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  • Navmi Arora

    Modi’s government is surely making India’s bond with the world stronger
    #Achedin are here

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India China’s Fight Over the Doklam Plateau Explained

Doklam or Donglang, is a disputed area between China and Bhutan located near their tri-junction with India

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picture from- indiaopines.com

By Ruchika Verma

  • India and China have an old history of disputes
  • This time, the dispute is regarding the Dokplam Plateau
  • The area is of strategic importance for both the nations

Disputes between India and China are not at all uncommon. The rivalry between the two nations is famous. There have been several disputes between the two on the India-China border in past, and there seems to be no stopping for these disputes in the present or future, for that matter.

India and China have a n old history of repeated disputes. zeenews.india.com
India and China have an old history of repeated disputes. zeenews.india.com

In June 2017, the world witnessed yet another dispute arising between India and China. This time the dispute was about China building a road extending to Doklam Plateau, which both nations have been fighting over for years now.

Also Read: China is likely to get involved if India disrupts $46 billion China-Pakistan Economic Corridor

History of the dispute 

Doklam or Donglang (in Chinese), is a disputed area between China and Bhutan located near their tri-junction with India. India doesn’t directly claim the area but supports Bhutan’s claims on it.

India fits into the picture, as this plateau is an important area for India. Not only is Bhutan one of the biggest allies of India; China gaining access over the Doklam Plateau will also endanger India’s borders, making them vulnerable to attacks.

Dopkam plateau is an important area near India, China and Bhutan's borders.
Dopkam plateau is an important area near India, China and Bhutan’s borders.

Apart from the hostile history of the two nations, the Doklam Plateau is also important for India to maintain its control over a land corridor that connects to its remote northeastern States. China building a road through Doklam surely threatens that control.

A complete timeline of what happened in the recent Doklam Standoff 

On 16 June 2017, Chinese troops with construction vehicles and excavators began extending an existing road southward on the Doklam plateau, near India’s border. It was Bhutan which raised the alarm for India.

On 18 June 2017, India responded by sending around 270 Indian troops, with weapons and two bulldozers to evict the Chinese troops from Doklam.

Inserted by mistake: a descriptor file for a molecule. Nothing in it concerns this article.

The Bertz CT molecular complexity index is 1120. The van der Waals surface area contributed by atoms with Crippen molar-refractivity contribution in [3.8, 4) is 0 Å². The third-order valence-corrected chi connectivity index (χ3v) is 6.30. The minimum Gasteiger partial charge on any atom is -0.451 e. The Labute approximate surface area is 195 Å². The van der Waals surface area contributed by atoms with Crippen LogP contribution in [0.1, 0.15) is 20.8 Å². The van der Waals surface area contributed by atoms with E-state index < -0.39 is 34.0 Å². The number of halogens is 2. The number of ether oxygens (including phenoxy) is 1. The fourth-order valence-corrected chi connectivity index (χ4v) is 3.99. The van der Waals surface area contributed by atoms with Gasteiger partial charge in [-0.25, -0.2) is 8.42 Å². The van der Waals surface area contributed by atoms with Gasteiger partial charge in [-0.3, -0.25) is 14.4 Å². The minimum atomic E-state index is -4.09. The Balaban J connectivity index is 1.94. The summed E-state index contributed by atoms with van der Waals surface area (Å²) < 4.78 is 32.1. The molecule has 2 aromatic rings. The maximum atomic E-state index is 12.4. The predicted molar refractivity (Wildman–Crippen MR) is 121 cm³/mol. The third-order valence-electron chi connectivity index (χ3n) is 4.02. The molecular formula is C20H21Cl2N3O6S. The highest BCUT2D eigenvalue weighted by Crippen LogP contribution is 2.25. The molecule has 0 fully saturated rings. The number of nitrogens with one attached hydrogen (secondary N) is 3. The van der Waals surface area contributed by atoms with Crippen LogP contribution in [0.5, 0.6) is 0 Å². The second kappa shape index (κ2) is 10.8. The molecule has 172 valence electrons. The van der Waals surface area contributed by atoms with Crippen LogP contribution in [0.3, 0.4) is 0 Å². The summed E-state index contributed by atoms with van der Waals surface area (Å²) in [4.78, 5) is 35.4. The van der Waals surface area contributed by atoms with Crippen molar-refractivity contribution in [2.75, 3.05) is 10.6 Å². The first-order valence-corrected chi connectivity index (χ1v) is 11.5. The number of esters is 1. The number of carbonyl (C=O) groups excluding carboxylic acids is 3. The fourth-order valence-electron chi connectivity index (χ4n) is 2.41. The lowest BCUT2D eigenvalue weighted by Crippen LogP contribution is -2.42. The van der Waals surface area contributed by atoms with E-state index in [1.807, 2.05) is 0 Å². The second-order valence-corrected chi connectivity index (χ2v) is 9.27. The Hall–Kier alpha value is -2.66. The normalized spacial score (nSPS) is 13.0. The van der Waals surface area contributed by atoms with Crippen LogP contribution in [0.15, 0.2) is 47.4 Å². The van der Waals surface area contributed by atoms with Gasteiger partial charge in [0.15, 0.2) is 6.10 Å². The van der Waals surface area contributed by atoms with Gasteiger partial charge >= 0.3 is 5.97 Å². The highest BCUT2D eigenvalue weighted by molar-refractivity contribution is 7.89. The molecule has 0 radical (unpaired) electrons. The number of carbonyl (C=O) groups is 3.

On 29 June 2017, Bhutan protested against the construction of a road in the disputed territory.  According to the Bhutanese government, China attempted to extend a road in an area which is shared both Bhutan and India, along with China.

Between 30 June 2017 and 5 July 2017, China released multiple statements justifying their claim over the Doklam plateau. They cited reasons as to why the Doklam standoff wasn’t really needed. And how China has not intruded into India’s territory to incite the standoff.

On 19th July 2017, China asked India again to withdraw its troops from the Doklam. On 24th July 2017,  Chinese Foreign Minister Wang Yi, in his statement, asked India to withdraw and behave themselves to maintain peace.

India and China seem to never agree when it comes to their borders. BBC
India and China seem to never agree when it comes to their borders. BBC

Also Read: Why India Must Counter China’s High-Altitude Land Grab?

What followed till 16th August 2017 was China constantly alleging India of trying to create trouble. They accused India of trying to disturb the peace and not withdrawing the troops, even after repeated reminders. They also accused India of bullying.

India, however, kept quiet during the whole fiasco, only releasing a statement regarding their stand and position at the Doklam standoff.

On 28 August 2017, India and China finally announced that they had agreed to pull their troops back from the Doklam standoff. The withdrawal was completed on that very day.

On 7 September 2017, many media reports claimed that both nation’s troops have not left the site completely. They were still patrolling the area, simply having moved 150 meters away from their previous position.

On 9 October 2017, China announced that it is ready to maintain peace with India at the frontiers. India reacted in affirmative, the peace was established when Indian Defence Minister, Nirmala Sitharaman’s visited Nathu La.

The issue between the two nations may rise again. Pixabay
The issue between the two nations may rise again. Pixabay

The Doklam issue, for now, is resolved. However, given the history of disputes between India and China, it won’t be a surprise if the issue resurfaces again in near future.